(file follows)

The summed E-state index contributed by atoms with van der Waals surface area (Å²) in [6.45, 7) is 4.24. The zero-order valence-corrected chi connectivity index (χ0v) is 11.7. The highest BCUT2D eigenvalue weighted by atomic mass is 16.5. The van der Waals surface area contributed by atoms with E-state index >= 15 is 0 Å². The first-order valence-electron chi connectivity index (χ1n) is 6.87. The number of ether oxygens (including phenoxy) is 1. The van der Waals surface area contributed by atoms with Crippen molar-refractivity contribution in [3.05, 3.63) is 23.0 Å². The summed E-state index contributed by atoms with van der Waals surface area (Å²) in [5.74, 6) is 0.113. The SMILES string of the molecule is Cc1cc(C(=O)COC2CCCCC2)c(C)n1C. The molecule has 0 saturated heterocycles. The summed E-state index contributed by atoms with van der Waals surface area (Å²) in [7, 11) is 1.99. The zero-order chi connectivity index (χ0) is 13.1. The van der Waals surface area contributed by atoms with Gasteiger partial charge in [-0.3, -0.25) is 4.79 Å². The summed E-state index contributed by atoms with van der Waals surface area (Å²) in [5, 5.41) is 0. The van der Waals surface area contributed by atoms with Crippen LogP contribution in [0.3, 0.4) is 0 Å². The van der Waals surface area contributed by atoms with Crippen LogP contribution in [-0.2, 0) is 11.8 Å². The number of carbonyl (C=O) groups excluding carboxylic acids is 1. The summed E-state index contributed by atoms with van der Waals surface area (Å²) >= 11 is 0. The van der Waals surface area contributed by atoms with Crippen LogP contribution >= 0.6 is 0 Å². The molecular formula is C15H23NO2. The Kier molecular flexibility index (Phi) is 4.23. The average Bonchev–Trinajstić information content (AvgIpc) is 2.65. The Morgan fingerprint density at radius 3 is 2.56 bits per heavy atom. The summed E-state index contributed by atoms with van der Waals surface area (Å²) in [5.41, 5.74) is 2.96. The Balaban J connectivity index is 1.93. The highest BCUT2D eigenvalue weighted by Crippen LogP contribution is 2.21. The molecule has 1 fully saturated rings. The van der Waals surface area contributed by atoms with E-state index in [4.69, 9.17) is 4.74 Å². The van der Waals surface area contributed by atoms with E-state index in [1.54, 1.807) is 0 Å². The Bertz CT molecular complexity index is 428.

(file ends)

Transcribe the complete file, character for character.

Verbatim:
The summed E-state index contributed by atoms with van der Waals surface area (Å²) in [6.45, 7) is 4.24. The zero-order valence-corrected chi connectivity index (χ0v) is 11.7. The highest BCUT2D eigenvalue weighted by atomic mass is 16.5. The van der Waals surface area contributed by atoms with E-state index >= 15 is 0 Å². The first-order valence-electron chi connectivity index (χ1n) is 6.87. The number of ether oxygens (including phenoxy) is 1. The van der Waals surface area contributed by atoms with Crippen molar-refractivity contribution in [3.05, 3.63) is 23.0 Å². The summed E-state index contributed by atoms with van der Waals surface area (Å²) in [5.74, 6) is 0.113. The SMILES string of the molecule is Cc1cc(C(=O)COC2CCCCC2)c(C)n1C. The molecule has 0 saturated heterocycles. The summed E-state index contributed by atoms with van der Waals surface area (Å²) in [7, 11) is 1.99. The zero-order chi connectivity index (χ0) is 13.1. The van der Waals surface area contributed by atoms with Gasteiger partial charge in [-0.3, -0.25) is 4.79 Å². The summed E-state index contributed by atoms with van der Waals surface area (Å²) in [5, 5.41) is 0. The van der Waals surface area contributed by atoms with Crippen LogP contribution in [0.3, 0.4) is 0 Å². The van der Waals surface area contributed by atoms with Crippen LogP contribution in [-0.2, 0) is 11.8 Å². The number of carbonyl (C=O) groups excluding carboxylic acids is 1. The summed E-state index contributed by atoms with van der Waals surface area (Å²) >= 11 is 0. The van der Waals surface area contributed by atoms with Crippen LogP contribution >= 0.6 is 0 Å². The molecular formula is C15H23NO2. The Kier molecular flexibility index (Phi) is 4.23. The average Bonchev–Trinajstić information content (AvgIpc) is 2.65. The Morgan fingerprint density at radius 3 is 2.56 bits per heavy atom. The summed E-state index contributed by atoms with van der Waals surface area (Å²) in [5.41, 5.74) is 2.96. The Balaban J connectivity index is 1.93. The highest BCUT2D eigenvalue weighted by Crippen LogP contribution is 2.21. The molecule has 1 fully saturated rings. The van der Waals surface area contributed by atoms with E-state index in [4.69, 9.17) is 4.74 Å². The van der Waals surface area contributed by atoms with E-state index in [1.54, 1.807) is 0 Å². The Bertz CT molecular complexity index is 428.